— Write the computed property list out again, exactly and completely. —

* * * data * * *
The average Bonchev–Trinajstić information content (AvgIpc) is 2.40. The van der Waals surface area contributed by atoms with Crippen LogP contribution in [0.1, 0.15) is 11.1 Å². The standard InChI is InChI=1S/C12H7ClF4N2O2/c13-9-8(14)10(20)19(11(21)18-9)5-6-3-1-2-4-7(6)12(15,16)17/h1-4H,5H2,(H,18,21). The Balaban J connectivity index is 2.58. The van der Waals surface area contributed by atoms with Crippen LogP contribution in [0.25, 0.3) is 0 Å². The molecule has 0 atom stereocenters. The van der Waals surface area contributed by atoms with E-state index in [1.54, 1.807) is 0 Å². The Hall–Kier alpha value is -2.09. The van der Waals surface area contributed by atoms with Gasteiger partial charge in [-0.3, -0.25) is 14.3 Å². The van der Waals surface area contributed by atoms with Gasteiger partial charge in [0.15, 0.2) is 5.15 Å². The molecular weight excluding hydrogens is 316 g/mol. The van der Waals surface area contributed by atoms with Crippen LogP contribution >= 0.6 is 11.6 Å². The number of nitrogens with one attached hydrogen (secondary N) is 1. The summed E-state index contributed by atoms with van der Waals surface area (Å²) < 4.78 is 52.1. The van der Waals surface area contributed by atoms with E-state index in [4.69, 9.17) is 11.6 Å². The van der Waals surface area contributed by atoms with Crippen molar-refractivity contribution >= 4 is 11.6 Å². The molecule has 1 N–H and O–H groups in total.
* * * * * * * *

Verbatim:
The average Bonchev–Trinajstić information content (AvgIpc) is 2.40. The van der Waals surface area contributed by atoms with Crippen LogP contribution in [0.1, 0.15) is 11.1 Å². The standard InChI is InChI=1S/C12H7ClF4N2O2/c13-9-8(14)10(20)19(11(21)18-9)5-6-3-1-2-4-7(6)12(15,16)17/h1-4H,5H2,(H,18,21). The Balaban J connectivity index is 2.58. The van der Waals surface area contributed by atoms with Crippen LogP contribution in [0.25, 0.3) is 0 Å². The molecule has 0 atom stereocenters. The van der Waals surface area contributed by atoms with E-state index in [1.54, 1.807) is 0 Å². The Hall–Kier alpha value is -2.09. The van der Waals surface area contributed by atoms with Gasteiger partial charge in [-0.3, -0.25) is 14.3 Å². The van der Waals surface area contributed by atoms with Gasteiger partial charge in [0.15, 0.2) is 5.15 Å². The molecular weight excluding hydrogens is 316 g/mol. The van der Waals surface area contributed by atoms with Crippen LogP contribution >= 0.6 is 11.6 Å². The number of nitrogens with one attached hydrogen (secondary N) is 1. The summed E-state index contributed by atoms with van der Waals surface area (Å²) < 4.78 is 52.1. The van der Waals surface area contributed by atoms with E-state index in [4.69, 9.17) is 11.6 Å². The van der Waals surface area contributed by atoms with Crippen molar-refractivity contribution >= 4 is 11.6 Å². The molecule has 1 N–H and O–H groups in total.